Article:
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Future Feeder » Biology
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Zoological Museum Amsterdam

July 13th, 2005 | Filed under: Biology, Internet, Photography, Science | No Comments »

Zoological Museum Amsterdam curates more than 13 million animal specimens, some of which can be viewed online. There’s a section with 3D images of 151 bird specimens and a great introduction to the phylum porifera (sponges).


Glass Sponge Skeleton Structure

July 13th, 2005 | Filed under: Biology, Design, Materials, Science | 4 Comments »

John D. Currey, a biologist at the University of York, in England, analyzed Euplectella (Class Hexactinellida), commonly known as glass sponge, and has found “a skeleton of extraordinary structural and mechanical refinement.” It is built in structural levels. Silica particles become filaments, which are formed into spicules, then gathered into larger spicules, which are arranged in a grid with struts and formed into a cylinder, with stiffening surface ridges.

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Microbial Evolutionary Net

July 5th, 2005 | Filed under: Biology, Mapping, News | No Comments »

Using Genetrace, Christos Ouzounis and colleagues at EBI (European Bioinformatics Institute) were able to construct a microbial evolutionary diagram that shows the exchange of genetic material across distant species.

Since the time of Darwin, the evolutionary relationships between organisms have been represented as a tree, with the common ancestors at the base of the trunk and the most recently evolved species at the tips of the branches. Microbiologists have argued for a long time that this representation doesn’t really hold true for microbes, which often exchange genes among different species. Their claim has been that the evolution of these organisms is better represented by a net.[Press Release] (pdf)

Biology News | EMBL

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Brain Cells on Demand

June 29th, 2005 | Filed under: Biology, Biotech, Health, News, Science | No Comments »

Regenerative medicine scientists at the University of Florida’s McKnight Brain Institute have discovered a cell culture method that may be able to produce a limitless supply of a person’s own brain cells. [article]

via Science Blog

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High-Resolution Brain Atlas

June 28th, 2005 | Filed under: Biology, Internet, Mapping | No Comments »

Brainmaps hosts a high-resolution digital atlas of monkey brain sections.

via CogNews


Stem Cells from Adult Human Skin

June 28th, 2005 | Filed under: Biology, Future, Health, News | 1 Comment »

Researchers at Wake Forest University School of Medicine have successfully isolated stem cells from human skin, expanded them in the laboratory and coaxed them into becoming fat, muscle and bone cells. [article]

via Biology News

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Analyzing a Hovering Hummingbird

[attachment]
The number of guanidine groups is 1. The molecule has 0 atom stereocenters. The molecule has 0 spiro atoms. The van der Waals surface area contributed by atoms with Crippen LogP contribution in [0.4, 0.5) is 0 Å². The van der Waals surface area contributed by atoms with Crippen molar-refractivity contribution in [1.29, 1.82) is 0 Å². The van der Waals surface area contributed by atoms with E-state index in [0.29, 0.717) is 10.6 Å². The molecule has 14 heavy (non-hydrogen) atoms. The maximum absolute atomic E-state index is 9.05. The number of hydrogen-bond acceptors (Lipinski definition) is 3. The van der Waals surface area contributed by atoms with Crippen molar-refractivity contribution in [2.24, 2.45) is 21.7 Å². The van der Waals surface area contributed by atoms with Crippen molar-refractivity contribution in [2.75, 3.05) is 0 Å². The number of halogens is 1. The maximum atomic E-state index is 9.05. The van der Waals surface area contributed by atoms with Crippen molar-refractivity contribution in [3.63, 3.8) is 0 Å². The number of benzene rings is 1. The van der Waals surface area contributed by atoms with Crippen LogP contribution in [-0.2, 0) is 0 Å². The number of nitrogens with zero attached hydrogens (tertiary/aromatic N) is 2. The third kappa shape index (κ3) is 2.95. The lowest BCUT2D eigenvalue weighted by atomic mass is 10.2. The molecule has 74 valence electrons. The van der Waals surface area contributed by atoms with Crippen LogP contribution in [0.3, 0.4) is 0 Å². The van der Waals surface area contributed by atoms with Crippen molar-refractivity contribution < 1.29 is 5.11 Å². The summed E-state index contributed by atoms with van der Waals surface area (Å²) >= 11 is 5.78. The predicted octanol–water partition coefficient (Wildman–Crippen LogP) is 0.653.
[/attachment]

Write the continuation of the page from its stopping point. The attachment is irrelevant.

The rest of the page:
June 22nd, 2005 | Filed under: Biology, Mapping, News, Technology | No Comments »

“We looked at hummingbird flight for 70 years with high speed cameras, but still could only make assumptions and educated guesses about what was happening,” said Douglas Warrick, an assistant professor of zoology at OSU. Scientists from Oregon State University, the University of Portland and George Fox University used digital particle imaging velocimetry (PIV) to capture the subtleties in the movement of air surrounding the hummingbird’s wings to discover exactly how they manage to hover. [article]

via Nature | Physorg

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Muscles + Vascular Network Grown In Vitro

June 21st, 2005 | Filed under: Biology, Future, Health | No Comments »

Imagine planting “seed” cells into a body for a simple muscle biopsy. Dr. Shulamit Levenberg of the Technion-Israel Institute of Technology along with researchers in Professor Robert Langer‘s lab at MIT have moved a step closer by managing to grow in vitro muscle tissue with its own vascular network from a mixture of different cells. These tissues continued to grow and develop among the host’s own tissues at a higher rate than similar implants without blood vessels.

via MIT News | Biology News


Urban Underground Farming

June 20th, 2005 | Filed under: Architecture, Biology, Future, Social, Sustainability, Technology, Urbanism | 21 Comments »

Using computer-controlled temperature and LEDs , an underground rice and vegetable farm called Pasona O2 in Tokyo hopes to have its first harvest this summer (2005).

via Pasta and Vinegar | Trends in Japan

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Drilling to the Earth's Core

June 18th, 2005 | Filed under: Biology, Mechanical Tech, News, Technology | 2 Comments »


The 57,500-tonne drill ship Chikyu (Japanese for Earth) will soon be penetrating the Earth’s crust to the mantle. The mission, administered by the Centre for Deep Earth Exploration in Yokohama, hopes to retrieve samples from the mantle to study earthquakes, the history of Earth’s climate, as well as the possibility of deep-Earth life.

via Guardian Unlimited